Are you a musician? Is your group having issues? Ask Fan Landers! Critic Jessica Hopper has played in and managed bands, toured internationally, booked shows, produced records, worked as a publicist and is the author of The Girls’ Guide to Rocking, a how-to for teen ladies. She is here to help you stop doing it wrong. Send your problems to her — confidentiality is assured, unless you want to use your drama as a ticket to Internet microfame.
As someone who has been working in music since before the great music industry fall of 2008, I have seen folks, including myself, in some pretty desperate times trying to figure out how to keep making a living/spend money wisely. Bands who once could afford a manager, booking agent, licensing, PR, etc, now can only afford one, and try to push the boundaries of their hired help to do as many of those as they can. Part of me wants to help in this way — sure, I’ll help you book a show or two. Sure, I’ll help you find a photographer. I care about your band and want it to succeed. However, when do you say no without
offending anyone that you’re trying to help, considering they’re paying you for completely different services?
It’s funny how the publicist always gets turned into band mom, or, more aptly, the momager.
You have three choices: 1. Politely decline all side tasks offered (“I’d love to help you but it’s beyond my expertise, you should contact This Other Person.”) and keep on truckin’. 2. When you start working with a band outline what your fees as a publicist cover and say that you charge $100/hour for consulting beyond that to help them with outside needs. 3. If you can anticipate that you will say yes and/or get suckered into stuff, just charge more from the outset — why not up your rate $300/mo.
Recently a friend told me I have some good songs and some sucky ones. I record in short bursts and find some merit in the transparency and imperfections, which admittedly are frequent. I want to do studio recordings with time and care taken, but I’m broke. Would it even be worth it? Am I onto something or nothing at all?
Perhaps you know this, but I “follow’ you on Bandcamp so I am acquainted with your very lo-fi and very prolific output, so yes, you are on to something. Though “on to” and “something” are obviously subjective terms. Most bands have both good and sucky songs; your friend is just pointing out the obvious. Who is this friend offering unsolicited advice, anyway — Irving Azoff? Who cares what your friends think. If you wanted to make popular music, you wouldn’t be putting out cassettes with 26 tracks on them that sounded like they were recorded on an answering machine. Tell your friend it’s art and that they can fuck off and go listen to the Foo Fighters if they want to hear smooth music.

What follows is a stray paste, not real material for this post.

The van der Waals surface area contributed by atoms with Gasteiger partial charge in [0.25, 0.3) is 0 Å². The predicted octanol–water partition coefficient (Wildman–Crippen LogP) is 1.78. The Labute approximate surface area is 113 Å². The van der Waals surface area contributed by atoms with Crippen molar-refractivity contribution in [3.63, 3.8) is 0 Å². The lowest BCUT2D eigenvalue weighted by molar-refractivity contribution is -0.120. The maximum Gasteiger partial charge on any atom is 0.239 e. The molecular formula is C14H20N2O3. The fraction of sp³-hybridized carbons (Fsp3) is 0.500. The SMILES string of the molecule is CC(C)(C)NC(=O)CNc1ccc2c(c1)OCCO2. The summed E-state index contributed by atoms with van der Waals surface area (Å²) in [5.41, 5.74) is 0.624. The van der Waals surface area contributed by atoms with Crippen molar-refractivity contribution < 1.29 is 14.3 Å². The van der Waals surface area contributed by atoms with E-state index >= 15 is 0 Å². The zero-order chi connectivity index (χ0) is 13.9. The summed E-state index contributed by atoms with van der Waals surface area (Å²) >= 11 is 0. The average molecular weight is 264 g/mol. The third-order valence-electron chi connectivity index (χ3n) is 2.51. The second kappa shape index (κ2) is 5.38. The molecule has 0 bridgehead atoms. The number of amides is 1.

So, my first EP got a lot of attention when I released it a couple years ago. I wanted to give it away because it didn’t cost me anything to make. I wanted to get it to as many people as possible. So I didn’t copyright it. I gave it to the FreeMusicArchive and set a $0.00 price on BandCamp. I saw a lot of downloads and the occasional $5 donation here and there. I also received a lot of love from blogs I respected from all across the board. Radio stations added it to their library playlist both locally and internationally. When it came time to release my full-length LP this year, I decided to copyright it as well as putting a $5 price tag on it. The response was overwhelmingly positive, more blog write ups and shares on social media. But a month or so after the LP was released I saw a significant dip in sales and interest. How do I keep listeners coming back to the site? How does one maintain word of mouth through the internet once the initial drop has happened?
Sure, you could make it free, but I think the more useful thing to do is go on tour and hire an experienced tour publicist if you can swing it. Make sure you have a proprietary site with a press page — hi-res photo,a half decent bio, links to these nice reviews.Tour press always favors folks touring on a release, but tour press is ultimately tied to dates and not album hooks. Hit cities or college towns where you did well with radio and capitalize on it with regional, local, daily and college press. If you do not have the bucks for a tour publicist, just ask every promoter for a press list and advance it yourself. If you only have a teeny bit of money, buy a press list from a trusted publicist and hire an assistant/paid intern who is savvy and wants to break into the music business to help you with such a task.